Last thought: if you have to say something, please don’t let it be that you understand. I know you probably try to, and really want to, but you can’t. And that is okay! Maybe instead, though, say something like “You are so strong. I see that you are struggling, and I’m here.”
Patience is a virtue.
I’m not good at this. My husband is better than me. Which is good, because I’m the one with anxiety. There will be many, many relapses. Times when my rational brain takes over, and then the anxiety comes back with a freaking vengeance. Anxiety is like diabetes, heart disease, or any other chronic illness: It has lifelong implications. As much as it may feel like someone is self sabotaging or choosing not to get better, it’s just as much part of the disease process. I could not continue to overcome my own demons without the constant patience and help from loved ones. So, if you need to scream, do it. Scream into your pillow, find a punching bag, and let it out. Because watching someone else self destruct is debatably more painful than the act of self destructing. But just as Jesus’ mercies are new every morning, ours should be too. Do what you gotta do to fill your patience cup back up, and try again. The steps forward should be celebrated, and the steps backwards forgiven. We all have our shit, friends, and we can’t go it alone.
Grounding and Reassurance.
Now, reassurance was a banned word in OCD rehab. Basically, OCD craves concrete truths and absolutely cannot handle unknowns. So, I use reassurance as a way to pacify the OCD. It helps in the short term, but long term I’m just giving the illness what it wants… and driving everyone crazy in the process. However, reassurance with anxiety can actually be incredibly therapeutic. Reminders that you are not crazy, you will get through this, and of how far you’ve come can keep you grounded in reality. Anxiety has a way of taking off with your brain, on a dark path of worst case scenarios. Validation in that dark place can be all someone needs to keep pushing.
There is a specific technique called grounding that has proven incredibly effective for me during panic attacks. Essentially, you just force the panicking person to bring their rational mind back to the forefront. You ask them what color the floor is, where they are, what they hear, etc., using the senses to “ground” the person back into reality. Read more on this here
Be a safe place.
I might be crazy. I’ve always had this nagging feeling that I am insane, actually. For that reason, I shoved most of my mental struggles under the rug for years. I wanted to feel “normal” (whatever that means) and I realized very quickly that the thoughts and feelings associated with anxiety were very far from the norm. Or at least, from what someone long ago deemed as socially acceptable. Even into our marriage, it has been such a struggle to let Connor help me with anxiety. But if you are the Connor in your situation, keep providing that safe space. No judgement, no conditions. It takes a while for me to come around, and it may for your person too. But, all I crave in this life is a safe place to land. A reminder that I am beautifully and wonderfully made, even if that looks very different from someone else. Accept your spouse/family/friend as they are, and support them through the journey.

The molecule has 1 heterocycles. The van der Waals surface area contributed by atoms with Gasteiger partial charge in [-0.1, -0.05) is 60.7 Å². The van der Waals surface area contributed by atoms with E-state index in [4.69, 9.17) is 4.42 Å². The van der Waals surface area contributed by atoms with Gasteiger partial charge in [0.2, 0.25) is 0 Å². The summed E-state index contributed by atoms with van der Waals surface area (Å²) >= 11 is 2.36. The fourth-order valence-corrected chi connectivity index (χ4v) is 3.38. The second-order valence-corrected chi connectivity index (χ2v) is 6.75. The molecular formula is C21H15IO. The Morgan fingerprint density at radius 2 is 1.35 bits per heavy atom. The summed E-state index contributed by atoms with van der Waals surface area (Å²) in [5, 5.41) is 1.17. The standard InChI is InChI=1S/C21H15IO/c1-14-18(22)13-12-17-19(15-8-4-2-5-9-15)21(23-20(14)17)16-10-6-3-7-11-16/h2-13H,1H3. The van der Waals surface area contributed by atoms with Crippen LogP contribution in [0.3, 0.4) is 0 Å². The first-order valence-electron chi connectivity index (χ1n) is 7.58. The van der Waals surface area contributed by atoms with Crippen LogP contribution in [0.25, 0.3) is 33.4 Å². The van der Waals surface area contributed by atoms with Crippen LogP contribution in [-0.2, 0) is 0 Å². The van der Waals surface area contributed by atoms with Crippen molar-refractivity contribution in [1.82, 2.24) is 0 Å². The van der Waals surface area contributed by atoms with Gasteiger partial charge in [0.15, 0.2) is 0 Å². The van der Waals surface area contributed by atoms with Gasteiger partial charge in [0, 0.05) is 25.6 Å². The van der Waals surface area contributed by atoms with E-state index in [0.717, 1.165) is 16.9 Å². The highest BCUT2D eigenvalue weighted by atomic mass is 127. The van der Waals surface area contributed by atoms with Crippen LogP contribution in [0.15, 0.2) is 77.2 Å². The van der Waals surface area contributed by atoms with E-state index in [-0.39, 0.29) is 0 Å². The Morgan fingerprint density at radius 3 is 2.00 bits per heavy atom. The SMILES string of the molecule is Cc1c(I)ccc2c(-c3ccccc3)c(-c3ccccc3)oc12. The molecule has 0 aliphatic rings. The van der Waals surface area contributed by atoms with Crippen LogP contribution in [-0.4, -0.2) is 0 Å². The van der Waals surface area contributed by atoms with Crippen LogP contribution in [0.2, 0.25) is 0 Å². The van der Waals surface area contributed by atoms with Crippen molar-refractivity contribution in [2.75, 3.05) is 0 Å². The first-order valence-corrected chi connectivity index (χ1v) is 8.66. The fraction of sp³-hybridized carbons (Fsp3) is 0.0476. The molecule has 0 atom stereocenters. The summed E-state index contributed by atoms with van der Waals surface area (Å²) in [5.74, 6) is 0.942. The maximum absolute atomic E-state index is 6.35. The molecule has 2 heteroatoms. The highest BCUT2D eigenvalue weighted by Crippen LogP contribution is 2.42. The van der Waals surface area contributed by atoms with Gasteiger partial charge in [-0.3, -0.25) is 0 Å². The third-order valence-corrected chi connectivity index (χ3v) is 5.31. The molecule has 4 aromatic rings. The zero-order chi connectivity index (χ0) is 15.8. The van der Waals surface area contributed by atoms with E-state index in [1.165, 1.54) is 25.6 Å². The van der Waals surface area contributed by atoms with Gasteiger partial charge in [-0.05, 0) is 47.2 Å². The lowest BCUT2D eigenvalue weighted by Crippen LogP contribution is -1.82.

This one is just kind of an afterthought, but I feel like the outdoors are good for almost any illness (except maybe like allergies.. but I digress). In OCD rehab, I used to have to spend time outside. To go on walks, sit in the sun, anything beyond the walls of the hospital or my house. I hated it: It was hot, I’m afraid of germs, and I always felt like other people could see what I was going through. Not true, but it felt that way. I slowly learned to love that time though. Fresh air, sunlight, and even chirping birds are somehow just good for the soul.
I hope these paragraphs gave you a little practical advice, if anything. Each of these bullet points are things I wish I had said to those that stood beside me through my dark days. They wanted to help, and they needed me to tell them how. So for those that maybe can’t tell you how to help right now, for those that are walking through the valleys: let me be their voice. Let me say what they can’t. After all, we all need somebody.